Yesterday’s Alvin dive landed on the seafloor around 5670 meters and, after the crew inside completed their checks, picked up and drove north down the sloping seafloor of the Puerto Rico Trench until they eventually settled at 6453 meters—a little over four miles deep. The NAVSEA-mandated depth to achieve certification is below 6200 meters, but not a hair over 6500, so Alvin was comfortably within that range.
There was a larger than normal crowd inside the cramped Top Lab just aft of the ship’s bridge where the Surface Controller monitors a dive. One might think that, when the sub touched down and pilot Anthony Tarantino called back his depth, there would be cheering and celebration for having met such a major milestone nearly 30 years in the making, but there was none. In fact, it was extremely subdued. That’s because when the sub is in the water it still needs to come home with its cargo of three people, so the dive was only half over at that point.
In addition, there was a problem to troubleshoot: Tarantino noticed that one of the depth gauges failed to update at its programmed interval. There are several on the sub, so there was no concern that they’d overshoot and dive too deep, but anomalies are never appreciated at depth. Rick Sanger came up to the lab and walked through some troubleshooting steps (his specialty) and helped determine that information had stopped flowing from one of Alvin’s two data bottles—titanium housings that hold controllers for some of the sensors attached to the sub, including the depth gauge in question.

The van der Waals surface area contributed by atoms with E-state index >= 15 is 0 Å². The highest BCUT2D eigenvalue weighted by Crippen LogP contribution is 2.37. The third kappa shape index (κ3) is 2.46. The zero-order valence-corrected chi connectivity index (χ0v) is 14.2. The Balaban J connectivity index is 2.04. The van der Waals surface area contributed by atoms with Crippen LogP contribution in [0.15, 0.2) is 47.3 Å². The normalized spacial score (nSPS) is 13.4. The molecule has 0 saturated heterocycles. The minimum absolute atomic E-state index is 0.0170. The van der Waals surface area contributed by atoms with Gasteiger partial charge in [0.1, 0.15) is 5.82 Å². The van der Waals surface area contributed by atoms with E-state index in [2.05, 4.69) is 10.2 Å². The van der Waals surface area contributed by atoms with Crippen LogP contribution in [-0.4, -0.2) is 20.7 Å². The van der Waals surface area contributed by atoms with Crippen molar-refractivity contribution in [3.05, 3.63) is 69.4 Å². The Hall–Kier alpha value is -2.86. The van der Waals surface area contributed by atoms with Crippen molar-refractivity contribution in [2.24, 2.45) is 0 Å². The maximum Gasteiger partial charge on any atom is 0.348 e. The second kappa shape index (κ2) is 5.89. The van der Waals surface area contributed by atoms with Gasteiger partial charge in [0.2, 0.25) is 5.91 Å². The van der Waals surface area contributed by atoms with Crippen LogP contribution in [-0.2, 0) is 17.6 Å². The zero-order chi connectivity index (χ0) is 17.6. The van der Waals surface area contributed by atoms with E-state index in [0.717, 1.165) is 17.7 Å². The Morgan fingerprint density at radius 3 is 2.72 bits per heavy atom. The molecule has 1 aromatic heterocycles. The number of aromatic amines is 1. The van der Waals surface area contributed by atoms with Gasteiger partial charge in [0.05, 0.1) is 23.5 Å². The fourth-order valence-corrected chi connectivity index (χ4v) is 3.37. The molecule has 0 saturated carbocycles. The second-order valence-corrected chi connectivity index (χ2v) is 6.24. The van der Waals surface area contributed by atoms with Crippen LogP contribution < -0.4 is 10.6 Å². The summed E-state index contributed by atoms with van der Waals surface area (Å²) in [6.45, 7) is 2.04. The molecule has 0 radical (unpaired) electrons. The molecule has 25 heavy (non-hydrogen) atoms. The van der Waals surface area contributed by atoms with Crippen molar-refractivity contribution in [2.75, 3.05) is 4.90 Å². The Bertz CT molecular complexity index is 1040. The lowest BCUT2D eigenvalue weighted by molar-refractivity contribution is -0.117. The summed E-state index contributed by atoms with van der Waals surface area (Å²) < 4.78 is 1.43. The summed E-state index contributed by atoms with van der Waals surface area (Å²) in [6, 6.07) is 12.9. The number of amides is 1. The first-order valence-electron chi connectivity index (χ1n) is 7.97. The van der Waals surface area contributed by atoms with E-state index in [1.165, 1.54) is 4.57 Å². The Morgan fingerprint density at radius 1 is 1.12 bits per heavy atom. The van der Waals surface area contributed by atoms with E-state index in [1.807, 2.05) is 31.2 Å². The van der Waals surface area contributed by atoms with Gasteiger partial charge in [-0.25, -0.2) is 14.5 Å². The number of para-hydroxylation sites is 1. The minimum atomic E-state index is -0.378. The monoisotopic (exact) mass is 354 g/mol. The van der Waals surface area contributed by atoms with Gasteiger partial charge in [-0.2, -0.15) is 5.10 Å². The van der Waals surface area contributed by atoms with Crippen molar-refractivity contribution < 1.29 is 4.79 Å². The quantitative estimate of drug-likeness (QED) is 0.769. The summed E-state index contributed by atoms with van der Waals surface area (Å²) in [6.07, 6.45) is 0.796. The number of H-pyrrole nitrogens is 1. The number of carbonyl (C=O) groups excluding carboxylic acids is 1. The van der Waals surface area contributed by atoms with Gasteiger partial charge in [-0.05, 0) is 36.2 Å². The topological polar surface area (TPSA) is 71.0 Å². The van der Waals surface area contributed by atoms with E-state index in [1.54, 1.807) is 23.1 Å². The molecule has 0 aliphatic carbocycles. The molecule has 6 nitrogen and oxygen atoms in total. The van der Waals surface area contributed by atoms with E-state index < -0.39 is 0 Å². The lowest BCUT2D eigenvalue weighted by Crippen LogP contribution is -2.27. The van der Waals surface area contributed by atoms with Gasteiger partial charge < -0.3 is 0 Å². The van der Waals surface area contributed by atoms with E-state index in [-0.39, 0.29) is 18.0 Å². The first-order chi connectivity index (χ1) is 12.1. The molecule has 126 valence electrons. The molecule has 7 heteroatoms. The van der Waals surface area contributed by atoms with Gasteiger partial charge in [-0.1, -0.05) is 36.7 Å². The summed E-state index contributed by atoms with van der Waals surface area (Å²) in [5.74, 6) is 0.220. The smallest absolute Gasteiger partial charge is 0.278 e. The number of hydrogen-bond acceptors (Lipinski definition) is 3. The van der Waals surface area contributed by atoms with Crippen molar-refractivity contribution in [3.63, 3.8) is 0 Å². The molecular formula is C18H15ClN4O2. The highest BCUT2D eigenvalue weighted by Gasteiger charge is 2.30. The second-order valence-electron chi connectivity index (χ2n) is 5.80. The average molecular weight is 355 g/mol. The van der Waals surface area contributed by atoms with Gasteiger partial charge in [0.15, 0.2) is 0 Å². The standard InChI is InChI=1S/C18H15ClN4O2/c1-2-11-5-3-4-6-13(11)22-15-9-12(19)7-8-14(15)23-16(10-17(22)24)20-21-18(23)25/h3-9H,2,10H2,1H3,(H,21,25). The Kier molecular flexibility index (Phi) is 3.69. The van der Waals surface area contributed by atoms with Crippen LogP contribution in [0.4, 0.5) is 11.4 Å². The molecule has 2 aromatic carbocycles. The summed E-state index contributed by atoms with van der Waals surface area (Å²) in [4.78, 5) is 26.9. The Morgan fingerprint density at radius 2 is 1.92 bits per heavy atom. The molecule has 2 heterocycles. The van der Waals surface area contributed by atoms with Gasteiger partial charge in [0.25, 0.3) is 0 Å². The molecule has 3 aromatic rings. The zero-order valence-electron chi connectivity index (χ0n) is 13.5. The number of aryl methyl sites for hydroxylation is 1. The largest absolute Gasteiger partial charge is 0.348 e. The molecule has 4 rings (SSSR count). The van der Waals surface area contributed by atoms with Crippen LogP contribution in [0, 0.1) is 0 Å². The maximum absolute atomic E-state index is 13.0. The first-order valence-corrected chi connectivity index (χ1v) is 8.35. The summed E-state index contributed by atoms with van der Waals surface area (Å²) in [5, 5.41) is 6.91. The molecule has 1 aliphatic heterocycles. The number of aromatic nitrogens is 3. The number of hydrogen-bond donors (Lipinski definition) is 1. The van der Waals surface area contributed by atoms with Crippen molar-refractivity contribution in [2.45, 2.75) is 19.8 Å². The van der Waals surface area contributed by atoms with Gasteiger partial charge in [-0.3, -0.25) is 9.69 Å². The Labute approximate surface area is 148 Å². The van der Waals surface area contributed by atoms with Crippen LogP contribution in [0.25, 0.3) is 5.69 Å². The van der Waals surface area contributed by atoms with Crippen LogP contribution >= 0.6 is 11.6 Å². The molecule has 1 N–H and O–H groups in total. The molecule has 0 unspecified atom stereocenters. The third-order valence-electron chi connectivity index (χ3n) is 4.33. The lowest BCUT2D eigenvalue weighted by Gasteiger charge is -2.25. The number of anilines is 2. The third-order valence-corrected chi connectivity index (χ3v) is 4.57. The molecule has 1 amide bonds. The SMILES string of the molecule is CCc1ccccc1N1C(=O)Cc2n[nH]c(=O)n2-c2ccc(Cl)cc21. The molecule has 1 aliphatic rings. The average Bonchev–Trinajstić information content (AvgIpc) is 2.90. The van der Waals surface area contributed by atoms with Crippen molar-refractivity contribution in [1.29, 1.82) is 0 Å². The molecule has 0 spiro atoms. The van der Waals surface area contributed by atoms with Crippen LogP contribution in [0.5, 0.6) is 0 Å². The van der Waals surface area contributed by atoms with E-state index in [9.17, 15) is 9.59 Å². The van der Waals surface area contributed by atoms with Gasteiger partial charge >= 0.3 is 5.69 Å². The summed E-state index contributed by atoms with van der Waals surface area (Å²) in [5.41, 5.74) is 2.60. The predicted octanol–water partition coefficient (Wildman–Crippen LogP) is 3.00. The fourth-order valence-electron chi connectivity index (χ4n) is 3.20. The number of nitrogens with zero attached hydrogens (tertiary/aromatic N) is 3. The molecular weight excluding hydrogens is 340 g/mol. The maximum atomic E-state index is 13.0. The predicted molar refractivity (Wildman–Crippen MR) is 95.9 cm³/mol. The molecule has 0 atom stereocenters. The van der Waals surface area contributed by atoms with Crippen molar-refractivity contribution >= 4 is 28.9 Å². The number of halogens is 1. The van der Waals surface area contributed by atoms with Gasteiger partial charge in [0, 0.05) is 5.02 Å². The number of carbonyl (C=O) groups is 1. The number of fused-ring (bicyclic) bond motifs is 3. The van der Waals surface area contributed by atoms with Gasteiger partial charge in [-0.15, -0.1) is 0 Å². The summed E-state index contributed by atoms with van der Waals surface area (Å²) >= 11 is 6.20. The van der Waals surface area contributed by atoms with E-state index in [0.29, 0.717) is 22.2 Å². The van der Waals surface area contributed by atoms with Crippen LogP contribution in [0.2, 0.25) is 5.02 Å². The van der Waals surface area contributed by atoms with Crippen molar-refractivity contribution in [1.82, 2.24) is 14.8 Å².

They were able to confirm that the loss of communications was not because the bottle had a leak, so there was no need to end the dive and come home right away. Still, it underscored the point that celebrations could come later; there was still a job to do, one that involved the continued safety of three shipmates.
Even confirmation of their final, depth came as almost an oversight. While conversations were swirling around the room, Surface Controller Bruce Strickrott broadcast a Morse code D—a shorthand request for the sub’s depth—to which Tarantino replied with a brief “six four five three.” Strickrott sent a Morse R for Roger, and that ended the exchange.
At the end of the day, of course, they did come back. And when Tarantino, Alvin engineer Fran Elder, and NAVSEA certification authority Mike Yankaskas exited the sub, it was to the sound of the theme from "Rocky." There were handshakes and hugs and a photo with everyone on the ship who could be mustered on short notice. Then, after a quick dinner, Elder slipped away to examine the sub, Tarantino turned to debriefing the dive, and Yankaskas had reports to write. Just like that, it was another evening of sea trials with another dive on the next day’s schedule.
But on the white board in the ship’s mess, below the dive roster, were three short, hastily scrawled words.